Greg Balla, Anna Stefanic, Tracie Lane, Drew Hirshfield and Hanley Smith in The Cottage.

‘Tis summer, and quite often the theater gods (by which I mean theater directors and producers) decide that the hot season is the right season for presenting a comedy with middle- to upper-class British characters behaving badly. So, welcome to Florida Studio Theatre’s current show, The Cottage.

To FST’s credit, this work is not an old chestnut hauled out of the attic, but rather a newish work by actress-playwright Sandy Rustin—albeit one with pronounced debts to the master, Noel Coward, and set in the 1920s. The Cottage may have pretensions to being a comedy of manners in Coward’s style (a la Design for Living, Private Lives and Hay Fever), but it really ends up as more of a bedroom farce; it’s just that the antics we see take place in the living room of the aforesaid cottage.

That’s where the action rises in Rustin’s play, as Sylvia Van Kipness (Hanley Smith) luxuriates in the afterglow of her lovemaking with her once-a-year partner Beau (Greg Balla). Both are married to other people, but Sylvia has decided that now is the time to let their spouses know of their feelings so they can be together.

Anna Stefanic, Casey Predovic and Drew Hirshfield

That’s a surprise to Beau, and there are more surprises in store, when those spouses, Marjorie (Tracie Lane) and Clarke (Drew Hirshfield), turn up. It seems there has been more than one dalliance going on. When the daffy Dierdre (Beau’s other lover, played by Anna Stefanic with comic abandon) shows up, too, amid talk of a long-ago suitor of Sylvia’s, those who’ve seen this type of thing before can predict exactly where the climax of Act I is headed.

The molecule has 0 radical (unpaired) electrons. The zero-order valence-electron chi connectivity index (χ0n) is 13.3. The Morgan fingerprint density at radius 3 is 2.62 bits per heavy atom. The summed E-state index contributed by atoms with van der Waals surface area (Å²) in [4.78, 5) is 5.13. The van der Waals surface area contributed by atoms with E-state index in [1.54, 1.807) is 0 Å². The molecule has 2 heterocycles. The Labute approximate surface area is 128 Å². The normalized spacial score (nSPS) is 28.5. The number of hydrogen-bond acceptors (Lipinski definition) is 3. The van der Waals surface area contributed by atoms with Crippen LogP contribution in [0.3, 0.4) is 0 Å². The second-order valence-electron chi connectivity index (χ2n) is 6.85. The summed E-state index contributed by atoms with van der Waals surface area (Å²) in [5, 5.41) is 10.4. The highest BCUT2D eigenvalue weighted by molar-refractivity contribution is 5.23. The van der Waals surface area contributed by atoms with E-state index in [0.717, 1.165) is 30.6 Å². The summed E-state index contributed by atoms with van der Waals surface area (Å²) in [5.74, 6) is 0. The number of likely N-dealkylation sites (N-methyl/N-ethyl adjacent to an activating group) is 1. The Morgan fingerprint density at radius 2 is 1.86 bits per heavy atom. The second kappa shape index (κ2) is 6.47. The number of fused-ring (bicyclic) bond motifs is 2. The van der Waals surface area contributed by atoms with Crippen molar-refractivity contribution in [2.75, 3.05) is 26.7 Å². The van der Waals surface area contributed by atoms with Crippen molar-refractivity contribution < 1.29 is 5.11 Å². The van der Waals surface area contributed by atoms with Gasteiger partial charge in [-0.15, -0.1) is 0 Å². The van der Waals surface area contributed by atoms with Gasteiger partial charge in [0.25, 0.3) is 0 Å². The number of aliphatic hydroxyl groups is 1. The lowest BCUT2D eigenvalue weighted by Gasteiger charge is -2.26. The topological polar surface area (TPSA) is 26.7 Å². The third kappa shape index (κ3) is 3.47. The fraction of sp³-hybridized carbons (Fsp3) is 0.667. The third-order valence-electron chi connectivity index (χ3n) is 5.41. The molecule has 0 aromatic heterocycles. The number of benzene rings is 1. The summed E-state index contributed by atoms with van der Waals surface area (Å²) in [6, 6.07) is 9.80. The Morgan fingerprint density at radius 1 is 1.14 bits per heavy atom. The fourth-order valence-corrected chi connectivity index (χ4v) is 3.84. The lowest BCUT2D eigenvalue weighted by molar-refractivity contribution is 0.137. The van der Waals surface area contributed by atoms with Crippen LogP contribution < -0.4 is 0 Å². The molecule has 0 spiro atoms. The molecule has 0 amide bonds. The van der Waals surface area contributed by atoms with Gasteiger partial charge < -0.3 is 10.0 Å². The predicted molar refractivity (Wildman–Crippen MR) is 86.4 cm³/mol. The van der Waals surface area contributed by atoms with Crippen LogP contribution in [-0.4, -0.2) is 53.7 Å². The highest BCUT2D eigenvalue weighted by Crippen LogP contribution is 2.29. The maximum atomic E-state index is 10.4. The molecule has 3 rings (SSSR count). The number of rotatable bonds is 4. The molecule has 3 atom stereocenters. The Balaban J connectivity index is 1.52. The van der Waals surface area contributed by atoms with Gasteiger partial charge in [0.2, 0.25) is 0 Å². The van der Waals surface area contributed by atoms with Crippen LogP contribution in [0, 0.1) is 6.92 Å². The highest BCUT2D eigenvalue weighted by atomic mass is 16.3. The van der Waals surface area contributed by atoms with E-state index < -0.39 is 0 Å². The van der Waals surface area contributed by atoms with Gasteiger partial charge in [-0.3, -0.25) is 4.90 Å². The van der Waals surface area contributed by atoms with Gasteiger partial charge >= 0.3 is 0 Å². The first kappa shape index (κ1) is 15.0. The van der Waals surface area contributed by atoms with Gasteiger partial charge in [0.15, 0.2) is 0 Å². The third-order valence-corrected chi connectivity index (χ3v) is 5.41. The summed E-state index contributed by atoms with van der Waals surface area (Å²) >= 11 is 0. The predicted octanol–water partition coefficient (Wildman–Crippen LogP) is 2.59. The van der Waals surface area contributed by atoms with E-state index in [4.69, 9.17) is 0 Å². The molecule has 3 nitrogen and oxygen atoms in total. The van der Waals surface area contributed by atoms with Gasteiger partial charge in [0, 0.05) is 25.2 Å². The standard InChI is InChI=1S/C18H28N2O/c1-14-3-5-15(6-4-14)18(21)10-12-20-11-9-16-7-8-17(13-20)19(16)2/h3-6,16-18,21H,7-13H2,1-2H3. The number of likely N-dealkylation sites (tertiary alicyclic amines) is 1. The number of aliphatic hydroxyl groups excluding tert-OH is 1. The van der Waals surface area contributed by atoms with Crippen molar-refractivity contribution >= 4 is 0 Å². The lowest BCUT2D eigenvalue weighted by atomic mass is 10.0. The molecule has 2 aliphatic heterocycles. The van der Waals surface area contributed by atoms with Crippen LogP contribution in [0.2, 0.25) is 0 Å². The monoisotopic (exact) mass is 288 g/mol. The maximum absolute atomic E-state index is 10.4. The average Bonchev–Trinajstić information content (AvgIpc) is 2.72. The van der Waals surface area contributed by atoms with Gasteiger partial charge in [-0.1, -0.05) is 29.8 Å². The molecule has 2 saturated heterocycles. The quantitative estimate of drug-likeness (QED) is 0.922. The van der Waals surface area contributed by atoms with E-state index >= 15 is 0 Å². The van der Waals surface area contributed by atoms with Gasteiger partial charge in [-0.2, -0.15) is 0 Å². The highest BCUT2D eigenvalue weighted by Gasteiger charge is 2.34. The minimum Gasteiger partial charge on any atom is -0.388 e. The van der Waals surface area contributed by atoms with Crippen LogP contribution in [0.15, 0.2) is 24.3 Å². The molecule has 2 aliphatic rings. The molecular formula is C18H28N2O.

That doesn’t mean there isn’t some fun getting there, and after, too, as a gun, a pregnancy, plenty of wigs and cigs and an explosive comedy device that Coward would never have employed keep upping the ante. The cast, attractively attired in Abby Parker’s swanky costumes and getting physical all over Andrea Bechert’s appealing set (complete with gramophone, knickknacks and a looming portrait of a family matriarch), plays the often clever dialogue and the action to the hilt, under the direction of Jason Cannon.

The show’s timing is spot on, and each character is endowed with some trait or other to make them distinct, whether it’s Dierdre’s dumb but voluptuous bent, Clarke’s picky nerdiness (he’s an accountant) or Sylvia’s determined romanticism. While Rustin nudges the situations and reactions into a more contemporary style at times, paying a nod to a feminist approach, the players in The Cottage would really need to be more self aware for the piece to land with an impact beyond the immediate laughter. But, for summer audiences, those laughs will probably be enough.

The Cottage continues through Aug. 18 in the Gompertz Theatre; for tickets call 366-9000 or go to floridastudiotheatre.org.

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